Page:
Ruby & Diamond Ring by Paul Wright Jewellery
Much is written about the value of diamonds and many are aware of the ‘Four C’s’ to look out for when buying them (Cut, Colour, Clarity and Carat weight). When assessing coloured gemstones, they too have four important C’s to consider. They are Colour, Colour, Colour and Colour! This is no exaggeration! In general the better and rarer the colour the less impact cutting, clarity and carat weight will have on the value of the gemstone. It really is all about its colour!
Naturally there is a high degree of subjectivity involved in making a colour assessment, especially as no system has yet been devised to measure the best ‘colour’ (in the way they have done with evaluating the colour of diamonds). How then do we determine the most desirable colour for a gemstone? Well the colours we see in gemstones are usually a combination of pure ‘spectral’ colours mixed with varying degrees of brown, white, black or grey. This results in the ‘tone’ or ‘shade’ of colour that describes a gemstone. For example if there is some white with the spectral red colour of a ruby then you will see a lighter tone or shade of red making it appear somewhat more pink in tone. The presence of black will make the ruby a darker shade of red. And so it can be seen that a huge range of ‘red’ colours are made possible in between. As a rule the most highly prized gemstone colours are those that are closer in colour to the pure ‘spectral’ colour without any tint or hue (although, in nature, one must accept there will always be some tint or hue present).
I should mention, at this point, that a gemstone’s colour can be significantly affected by the way it is cut. A good lapidary working with a fine gemstone, will be able to bring out the very best in the stones inherent beauty and thereby increase its desirability simply by knowing the best way to show off its vivid depth of colour. In general a gemstone that is too light or pale or, conversely, too dark will sell for less per carat weight.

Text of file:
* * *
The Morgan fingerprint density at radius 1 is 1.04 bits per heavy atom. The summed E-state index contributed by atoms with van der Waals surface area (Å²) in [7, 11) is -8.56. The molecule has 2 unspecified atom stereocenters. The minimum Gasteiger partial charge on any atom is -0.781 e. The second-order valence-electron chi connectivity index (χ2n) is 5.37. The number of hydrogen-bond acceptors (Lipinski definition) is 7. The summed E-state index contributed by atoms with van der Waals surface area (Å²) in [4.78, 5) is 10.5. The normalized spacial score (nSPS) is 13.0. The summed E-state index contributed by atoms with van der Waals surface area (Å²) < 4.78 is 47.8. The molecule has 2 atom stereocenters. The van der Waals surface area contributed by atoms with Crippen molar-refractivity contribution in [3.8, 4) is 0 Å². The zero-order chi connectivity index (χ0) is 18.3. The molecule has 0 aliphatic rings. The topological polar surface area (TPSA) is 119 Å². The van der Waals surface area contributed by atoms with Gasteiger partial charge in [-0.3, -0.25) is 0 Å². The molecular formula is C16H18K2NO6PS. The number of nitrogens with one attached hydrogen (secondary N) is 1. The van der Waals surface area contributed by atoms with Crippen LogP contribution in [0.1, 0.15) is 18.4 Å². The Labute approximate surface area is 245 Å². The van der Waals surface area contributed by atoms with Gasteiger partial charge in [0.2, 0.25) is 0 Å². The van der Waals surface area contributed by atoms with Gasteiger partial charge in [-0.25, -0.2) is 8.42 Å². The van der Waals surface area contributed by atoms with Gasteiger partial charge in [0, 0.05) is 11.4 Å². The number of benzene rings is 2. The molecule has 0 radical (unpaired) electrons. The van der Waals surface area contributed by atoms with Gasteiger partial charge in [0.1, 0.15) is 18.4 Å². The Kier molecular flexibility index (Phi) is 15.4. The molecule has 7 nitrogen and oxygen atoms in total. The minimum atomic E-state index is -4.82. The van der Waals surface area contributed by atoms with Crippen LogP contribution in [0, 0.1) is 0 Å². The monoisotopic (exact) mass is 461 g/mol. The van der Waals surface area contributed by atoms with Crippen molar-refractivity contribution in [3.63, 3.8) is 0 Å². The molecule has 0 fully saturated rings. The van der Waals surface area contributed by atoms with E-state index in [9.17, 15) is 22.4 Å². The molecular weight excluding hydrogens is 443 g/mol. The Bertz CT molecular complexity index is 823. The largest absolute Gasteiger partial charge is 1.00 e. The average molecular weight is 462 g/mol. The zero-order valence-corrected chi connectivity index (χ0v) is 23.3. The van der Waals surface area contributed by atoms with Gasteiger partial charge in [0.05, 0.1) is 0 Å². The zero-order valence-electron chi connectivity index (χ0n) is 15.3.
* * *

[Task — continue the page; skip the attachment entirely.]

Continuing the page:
The finest rubies from Burma are highly sought after because of their fine colour. This is because the colour of Burma rubies comes closest to pure red (although there will usually still be a slight bluish undertone). The tone will of course vary from very light to very dark. The most valuable will be those with a rich, deep colour in-between. It should also be mentioned that Burma rubies also tend to exhibit the best colour in all types of light i.e. in both daylight and in artificial lights. Unlike Thai rubies which can vary in hue and tone depending on the type of light source. Ceylon rubies are generally found with a paler tone and appear to be more pink than red. If the saturation of colour is too weak to be called ‘ruby’ (as technically ruby must be red), then it has become customary to call it a ‘pink sapphire’. This is because a sapphire and a ruby are in fact the same stone physically and chemically (both known as Corundum) but the red variety are always called ‘rubies’ and the blue variety are always called ‘sapphires’.
If we look at the colour of Emeralds, as another example, we find that some of the finest gems come from Colombia. This is because the green colour is an almost pure spectral green with just a faint hint of yellow or blue. Emeralds from other countries may be found with exceptionally good colour too but few can match those from Colombia. Those from Africa, and particularly from Zambia in more recent years, have a lovely green colour but tend to show a slightly more blue undertone than those from Colombia. However it should also be mentioned that the Zambian emeralds discovered today have far fewer inclusions than the Colombian ones and so are more vivid with greater saturation once cut. These compare very favourably with Colombian emeralds and have the added advantage that they are likely to cost less per carat weight. My own country of birth, Zimbabwe (or Rhodesia as it was then), is home to the Sandawana emerald mines, which were discovered in the late 1950’s. Sandawana emeralds are usually smaller in sizes and the larger carat weights, with a good colour, are quite rare and so highly sought after. Most emeralds from Sandawana have quite a dark Green to a slightly yellowish Green colour.
Once you start looking and comparing all the different colours of precious gemstones, you can train your eye into discerning what is the most desirable colour. In this way you can judge what is acceptable and what is objectionable. Very quickly you will learn to see the difference between the colour of a very fine gemstone and one that is less so. As a rule if you think the colour of one gemstone looks stunningly more valuable than another – it probably is!
Source: Jewellery & Gems by A. Matlins & A.C. Bonanno, 4th Edition 2009. Photo by: StrangerThanKindness